Pet Sitters International News recently featured a story from The Dodo highlighting the fact that loving animals so much it hurts emotionally is an actual psychological condition or phenomenon.

MSPCA-Angell in Massachusetts is one of the oldest animal shelters in the United States. It is also one of the busiest. MSPCA-Angell’s director, Alyssa Krieger, has watched staff and volunteers come and go throughout her seven year tenure. Many of them move on just months after starting. Krieger believes this is due to a condition known as compassion fatigue. It seems compassion can be a heavy burden to lug around even for people with the largest and strongest of hearts.

Compassion fatigue is a sustained chronic stress on the mind and body of a caregiver experienced by many people who work with animals. It tends to afflict individuals who have difficulty saying no to animals in need regardless of setting including shelters, rescue groups, veterinary clinics and even among independent caregivers. Even more frustrating is the fact that compassion fatigue is normally difficult to identify by the one experiencing it. Professionals like Krieger point out that the weight of feelings experienced from seeing animals abandoned, euthanized, abused and lonely, builds up over time.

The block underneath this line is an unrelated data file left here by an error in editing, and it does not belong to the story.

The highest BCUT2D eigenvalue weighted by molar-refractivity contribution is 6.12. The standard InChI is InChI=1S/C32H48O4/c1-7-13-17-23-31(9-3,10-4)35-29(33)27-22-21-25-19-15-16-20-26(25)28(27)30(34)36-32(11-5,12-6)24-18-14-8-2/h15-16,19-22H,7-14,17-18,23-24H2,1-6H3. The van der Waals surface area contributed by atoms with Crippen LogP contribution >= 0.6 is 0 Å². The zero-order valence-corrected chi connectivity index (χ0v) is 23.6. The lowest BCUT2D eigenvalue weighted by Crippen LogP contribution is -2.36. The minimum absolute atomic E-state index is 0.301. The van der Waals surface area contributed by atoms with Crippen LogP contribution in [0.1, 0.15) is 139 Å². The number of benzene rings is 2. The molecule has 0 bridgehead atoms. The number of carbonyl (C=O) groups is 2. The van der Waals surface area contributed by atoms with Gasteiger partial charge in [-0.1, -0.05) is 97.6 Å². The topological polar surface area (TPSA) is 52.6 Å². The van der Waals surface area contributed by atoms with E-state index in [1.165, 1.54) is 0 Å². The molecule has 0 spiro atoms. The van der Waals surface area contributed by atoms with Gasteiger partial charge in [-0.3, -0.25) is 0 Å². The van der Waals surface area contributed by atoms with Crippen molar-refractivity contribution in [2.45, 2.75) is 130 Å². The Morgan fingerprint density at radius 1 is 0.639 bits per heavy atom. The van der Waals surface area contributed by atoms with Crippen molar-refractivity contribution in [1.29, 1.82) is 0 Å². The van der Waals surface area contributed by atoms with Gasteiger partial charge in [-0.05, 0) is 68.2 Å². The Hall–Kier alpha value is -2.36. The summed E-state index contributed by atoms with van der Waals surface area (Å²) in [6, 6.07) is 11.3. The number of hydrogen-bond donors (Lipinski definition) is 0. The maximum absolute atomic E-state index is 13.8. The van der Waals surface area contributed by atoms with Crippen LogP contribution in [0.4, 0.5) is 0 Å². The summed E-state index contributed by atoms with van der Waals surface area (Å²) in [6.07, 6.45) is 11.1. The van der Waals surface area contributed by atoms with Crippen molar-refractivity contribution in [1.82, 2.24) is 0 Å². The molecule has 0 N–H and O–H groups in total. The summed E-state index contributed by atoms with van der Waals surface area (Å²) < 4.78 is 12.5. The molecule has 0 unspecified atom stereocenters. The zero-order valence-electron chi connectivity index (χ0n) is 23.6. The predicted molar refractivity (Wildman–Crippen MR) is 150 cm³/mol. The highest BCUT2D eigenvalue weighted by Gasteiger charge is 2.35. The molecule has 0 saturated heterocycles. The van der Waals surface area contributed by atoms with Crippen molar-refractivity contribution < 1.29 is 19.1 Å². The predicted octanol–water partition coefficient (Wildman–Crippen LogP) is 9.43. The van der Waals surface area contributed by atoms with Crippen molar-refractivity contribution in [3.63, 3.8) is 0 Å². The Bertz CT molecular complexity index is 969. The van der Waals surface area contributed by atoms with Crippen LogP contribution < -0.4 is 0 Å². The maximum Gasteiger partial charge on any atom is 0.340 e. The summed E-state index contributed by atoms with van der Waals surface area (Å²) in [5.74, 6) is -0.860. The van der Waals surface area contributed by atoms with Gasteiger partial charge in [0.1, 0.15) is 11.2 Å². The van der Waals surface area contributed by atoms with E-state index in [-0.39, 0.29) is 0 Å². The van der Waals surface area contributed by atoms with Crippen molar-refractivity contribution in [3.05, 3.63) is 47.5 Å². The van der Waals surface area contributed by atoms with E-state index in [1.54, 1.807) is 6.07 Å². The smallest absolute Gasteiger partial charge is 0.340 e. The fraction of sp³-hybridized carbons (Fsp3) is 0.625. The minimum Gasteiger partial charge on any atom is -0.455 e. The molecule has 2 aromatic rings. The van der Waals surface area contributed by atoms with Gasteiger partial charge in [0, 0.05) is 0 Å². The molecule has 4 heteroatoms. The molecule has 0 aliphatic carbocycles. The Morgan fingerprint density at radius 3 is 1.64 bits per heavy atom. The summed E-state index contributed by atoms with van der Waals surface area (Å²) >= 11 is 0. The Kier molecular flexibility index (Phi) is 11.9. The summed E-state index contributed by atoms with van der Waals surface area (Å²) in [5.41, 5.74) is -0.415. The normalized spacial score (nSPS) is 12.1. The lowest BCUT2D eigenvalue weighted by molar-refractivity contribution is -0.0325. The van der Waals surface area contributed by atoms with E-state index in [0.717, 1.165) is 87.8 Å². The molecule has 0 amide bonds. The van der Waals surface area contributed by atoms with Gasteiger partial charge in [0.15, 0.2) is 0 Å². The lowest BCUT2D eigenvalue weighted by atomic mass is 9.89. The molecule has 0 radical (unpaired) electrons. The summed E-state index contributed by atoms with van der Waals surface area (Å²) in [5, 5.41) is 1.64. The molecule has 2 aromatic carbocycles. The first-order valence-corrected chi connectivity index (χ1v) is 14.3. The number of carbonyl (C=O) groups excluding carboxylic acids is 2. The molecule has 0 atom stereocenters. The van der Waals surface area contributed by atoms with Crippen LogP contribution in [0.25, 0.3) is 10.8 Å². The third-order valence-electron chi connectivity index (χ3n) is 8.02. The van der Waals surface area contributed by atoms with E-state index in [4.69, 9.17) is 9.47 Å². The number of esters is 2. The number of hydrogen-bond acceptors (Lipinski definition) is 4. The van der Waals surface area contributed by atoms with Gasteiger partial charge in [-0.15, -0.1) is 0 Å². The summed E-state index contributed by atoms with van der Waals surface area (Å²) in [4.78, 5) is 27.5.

University of Tennessee veterinary social work program founding director Elizabeth Strand stated on NPR “One of the hallmark signs of [compassion fatigue] is that you cannot undo what you’ve been exposed to, and your worldview is forever changed.” Founder of “The Wildcat Sanctuary” in Minnesota, Tammy Thies, told The Dodo “Ohhh yeah. It’s definitely a real disease. Because…our staff, are rescuing animals from bad conditions…because we house so many animals and we have such a high geriatric population, we’re saying goodbye to animals we love a lot.”

Death is an unfortunate reality in the veterinary world in which people outlive most of their pets. That does not mean it is easy for those working in the profession. Even more frightening are the well documented studies showing that suicide rates among veterinary staff are among the highest. One American Veterinary Medicine Association (AVMA) study suggests that one in six vets have considered suicide.

The good news is that awareness is growing within the veterinary community as more people discuss these issues and potential solutions. While some organizations have taken proactive steps like conducting annual seminars on combatting the effects of compassion fatigue, one of the best solutions is to simply ensure having a healthy work-life balance. You have to establish boundaries and take time off to recharge the batteries of your mind and body.